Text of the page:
Earth Day festivities attracted upwards of 1,000 revelers Saturday afternoon and evening at Isla Vista’s Anisq’ Oyo’ Park.
Activities accommodated people of all ages, ranging from an arts and crafts table where children made peanut butter-covered pinecone bird feeders, to the amphitheater area where several bands played well into the night to entertain the often energetic and dancing crowd.
The event was sponsored by Associated Students Environmental Affairs Board (EAB), the California Public Interest Research Group (CalPIRG) and the Isla Vista Recreation and Park District (IVRPD).
“We want to promote earth consciousness and get people to live as lightly as possible,” said Christine Underwood, EAB office manager and event planner. “We want to get people riding bikes instead of driving, buying locally, using nontoxic cleaning chemicals and start taking responsibility for the environment we live in.”
EAB and CalPIRG members planned and organized the event while the IVRPD board of directors waived the $50 park usage fee and provided maintenance and cleaning staff. A.S. Program Board donated sound equipment for use on the main stage.
Rob Cunningham and Ashley Reede, co-directors of CalPIRG’s UCSB Earth Day 2003 Campaign, staffed a table near the park’s entrance to pass out literature and collect signatures on postcards to send to government officials.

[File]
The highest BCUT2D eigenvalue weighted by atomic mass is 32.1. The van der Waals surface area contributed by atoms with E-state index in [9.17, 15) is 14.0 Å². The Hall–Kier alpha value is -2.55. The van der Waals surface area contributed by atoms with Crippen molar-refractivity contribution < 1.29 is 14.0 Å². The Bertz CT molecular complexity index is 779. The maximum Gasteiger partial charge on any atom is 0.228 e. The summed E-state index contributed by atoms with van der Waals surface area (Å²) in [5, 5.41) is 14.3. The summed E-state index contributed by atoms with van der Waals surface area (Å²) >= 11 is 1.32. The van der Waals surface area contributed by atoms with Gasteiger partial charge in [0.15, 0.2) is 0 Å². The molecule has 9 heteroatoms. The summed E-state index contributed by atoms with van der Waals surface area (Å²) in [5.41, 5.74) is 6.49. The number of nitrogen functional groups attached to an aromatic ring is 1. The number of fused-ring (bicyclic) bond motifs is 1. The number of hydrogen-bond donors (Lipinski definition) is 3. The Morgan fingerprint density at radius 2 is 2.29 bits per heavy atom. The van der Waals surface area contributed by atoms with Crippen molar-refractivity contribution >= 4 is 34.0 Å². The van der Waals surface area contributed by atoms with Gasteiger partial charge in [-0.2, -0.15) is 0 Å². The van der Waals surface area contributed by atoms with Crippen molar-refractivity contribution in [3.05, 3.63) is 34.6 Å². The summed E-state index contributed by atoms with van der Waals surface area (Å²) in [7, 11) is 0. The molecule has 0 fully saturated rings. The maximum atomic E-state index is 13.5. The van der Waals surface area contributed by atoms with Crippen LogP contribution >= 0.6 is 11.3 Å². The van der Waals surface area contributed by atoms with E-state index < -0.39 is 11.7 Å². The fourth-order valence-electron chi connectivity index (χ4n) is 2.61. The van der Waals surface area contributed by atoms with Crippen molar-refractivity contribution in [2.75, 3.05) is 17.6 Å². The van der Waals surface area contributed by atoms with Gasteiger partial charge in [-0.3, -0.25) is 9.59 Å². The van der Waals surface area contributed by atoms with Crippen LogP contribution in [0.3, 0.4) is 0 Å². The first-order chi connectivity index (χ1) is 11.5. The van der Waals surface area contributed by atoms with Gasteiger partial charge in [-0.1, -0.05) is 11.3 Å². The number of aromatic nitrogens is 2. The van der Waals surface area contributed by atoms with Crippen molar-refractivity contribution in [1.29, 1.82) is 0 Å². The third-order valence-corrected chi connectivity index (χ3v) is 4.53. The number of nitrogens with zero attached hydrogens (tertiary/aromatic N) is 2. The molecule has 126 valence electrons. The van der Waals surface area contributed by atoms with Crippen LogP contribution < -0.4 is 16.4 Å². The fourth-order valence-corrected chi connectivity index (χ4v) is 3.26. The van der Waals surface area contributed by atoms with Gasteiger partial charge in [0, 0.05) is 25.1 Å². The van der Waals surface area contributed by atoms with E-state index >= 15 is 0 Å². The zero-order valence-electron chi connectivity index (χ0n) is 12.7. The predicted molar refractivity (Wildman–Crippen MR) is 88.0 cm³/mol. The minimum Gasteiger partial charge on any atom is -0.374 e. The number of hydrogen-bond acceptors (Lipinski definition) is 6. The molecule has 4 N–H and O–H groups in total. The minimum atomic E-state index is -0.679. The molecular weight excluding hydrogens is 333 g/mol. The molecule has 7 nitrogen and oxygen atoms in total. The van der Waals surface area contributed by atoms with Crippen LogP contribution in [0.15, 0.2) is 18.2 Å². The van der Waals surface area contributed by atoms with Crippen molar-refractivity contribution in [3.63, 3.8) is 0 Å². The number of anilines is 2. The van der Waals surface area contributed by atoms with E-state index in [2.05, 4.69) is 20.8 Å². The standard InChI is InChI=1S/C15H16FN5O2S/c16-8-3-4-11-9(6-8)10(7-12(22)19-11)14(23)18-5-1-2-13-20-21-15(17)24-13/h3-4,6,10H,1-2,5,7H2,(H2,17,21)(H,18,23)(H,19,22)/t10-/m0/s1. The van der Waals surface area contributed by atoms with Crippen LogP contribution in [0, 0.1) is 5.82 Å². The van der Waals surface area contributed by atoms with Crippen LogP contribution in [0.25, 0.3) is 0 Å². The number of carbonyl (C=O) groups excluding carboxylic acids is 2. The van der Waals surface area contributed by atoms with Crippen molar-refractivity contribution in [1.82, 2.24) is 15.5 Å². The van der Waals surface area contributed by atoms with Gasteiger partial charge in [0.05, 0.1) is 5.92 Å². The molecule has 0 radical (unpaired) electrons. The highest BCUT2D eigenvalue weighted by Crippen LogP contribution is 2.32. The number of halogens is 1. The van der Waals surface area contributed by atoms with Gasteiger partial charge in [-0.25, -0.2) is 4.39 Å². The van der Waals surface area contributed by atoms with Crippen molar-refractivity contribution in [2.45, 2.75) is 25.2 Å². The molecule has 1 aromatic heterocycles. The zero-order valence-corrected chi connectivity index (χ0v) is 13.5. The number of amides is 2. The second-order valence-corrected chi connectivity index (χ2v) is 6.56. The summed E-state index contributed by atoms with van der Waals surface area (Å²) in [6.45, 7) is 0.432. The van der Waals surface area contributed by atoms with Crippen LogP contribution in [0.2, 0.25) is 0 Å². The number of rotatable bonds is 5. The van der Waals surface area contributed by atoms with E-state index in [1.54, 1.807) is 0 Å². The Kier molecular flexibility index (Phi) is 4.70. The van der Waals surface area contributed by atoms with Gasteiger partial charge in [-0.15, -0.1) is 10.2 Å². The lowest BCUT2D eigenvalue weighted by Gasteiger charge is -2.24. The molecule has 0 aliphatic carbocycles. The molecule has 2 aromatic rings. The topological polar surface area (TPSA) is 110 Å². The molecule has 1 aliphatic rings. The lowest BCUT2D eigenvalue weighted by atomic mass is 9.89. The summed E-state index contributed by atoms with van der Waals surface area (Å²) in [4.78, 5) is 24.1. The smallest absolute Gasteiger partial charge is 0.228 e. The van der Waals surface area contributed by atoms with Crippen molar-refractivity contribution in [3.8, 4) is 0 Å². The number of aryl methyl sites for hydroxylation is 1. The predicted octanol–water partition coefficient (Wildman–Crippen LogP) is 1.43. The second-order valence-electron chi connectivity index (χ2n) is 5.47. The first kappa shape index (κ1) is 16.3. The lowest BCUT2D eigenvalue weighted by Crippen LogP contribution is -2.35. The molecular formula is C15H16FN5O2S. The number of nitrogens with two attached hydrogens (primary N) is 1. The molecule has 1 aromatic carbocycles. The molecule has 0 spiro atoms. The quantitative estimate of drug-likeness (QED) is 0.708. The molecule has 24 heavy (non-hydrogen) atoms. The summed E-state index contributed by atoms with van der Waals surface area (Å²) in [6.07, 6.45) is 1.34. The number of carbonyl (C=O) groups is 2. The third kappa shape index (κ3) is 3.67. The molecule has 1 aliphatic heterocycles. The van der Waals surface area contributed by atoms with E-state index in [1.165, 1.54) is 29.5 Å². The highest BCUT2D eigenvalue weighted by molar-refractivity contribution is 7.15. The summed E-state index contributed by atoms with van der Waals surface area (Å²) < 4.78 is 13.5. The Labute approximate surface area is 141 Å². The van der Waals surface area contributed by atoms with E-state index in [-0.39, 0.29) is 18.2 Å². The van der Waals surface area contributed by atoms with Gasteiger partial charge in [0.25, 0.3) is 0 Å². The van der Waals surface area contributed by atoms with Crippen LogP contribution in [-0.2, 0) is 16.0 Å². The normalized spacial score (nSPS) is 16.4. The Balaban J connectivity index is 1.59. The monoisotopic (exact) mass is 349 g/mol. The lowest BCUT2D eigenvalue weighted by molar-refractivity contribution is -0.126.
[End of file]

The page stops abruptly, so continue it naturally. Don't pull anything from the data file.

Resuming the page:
Cunningham said the postcards were for people to express their interest in protecting the environment by voicing their disapproval of efforts by power plant industry lobbyists and the Bush administration to roll back pollution level standards set forth by the Clean Air and Clean Water Acts.
“The war has been taking up front-page headlines; nobody hears about the proposed rollbacks of these signature environmental regulations,” Cunningham said.
Reede said that getting people involved is the main reason CalPIRG sponsored the Earth Day event.
“You can get caught up in the fun,” Reede said, “but apart from the celebration, there are issues that we’re out here to protect.”
Cunningham said the American public supports legislation that protects the environment but is largely unaware of the nature of these rollbacks, which would allow the upgrade of aging power plants without the installation of pollution-decreasing technology.
“It’s not an issue that’s on the forefront of America’s consciousness,” Cunningham said.
Representatives from other environmental interest organizations including the local Surfrider Foundation chapter, the Student Coalition for Peace and the IVRPD’s Adopt-A-Block Program also staffed tables during the day.
Michael Porzucki, a sophomore Spanish and religious studies major and Student Coalition for Peace member, said the group was primarily formed as a reaction to a possible war with Iraq, but also focuses on environmental issues such as University of California involvement in nuclear weapons research.
“We’re here trying to get UC out of nuclear weapons research,” Porzucki said. “We’re getting students together to write letters to Chancellor Yang to get him to write a position paper on the subject.”
Porzucki said the Student Coalition for Peace has already sent around 100 personal and form letters with signatures to Chancellor Yang.
“We want to get the word out and hopefully see if people can go about educating themselves,” Porzucki said.
Diane Conn, an IVRPD director, said the IVRPD has come under criticism for waiving park usage fees.
“To me, it was a very small contribution for something that provides entertainment and recreation for the whole community,” Conn said. “No one loses their security deposit. We rarely have problems with people cleaning up the park after themselves.”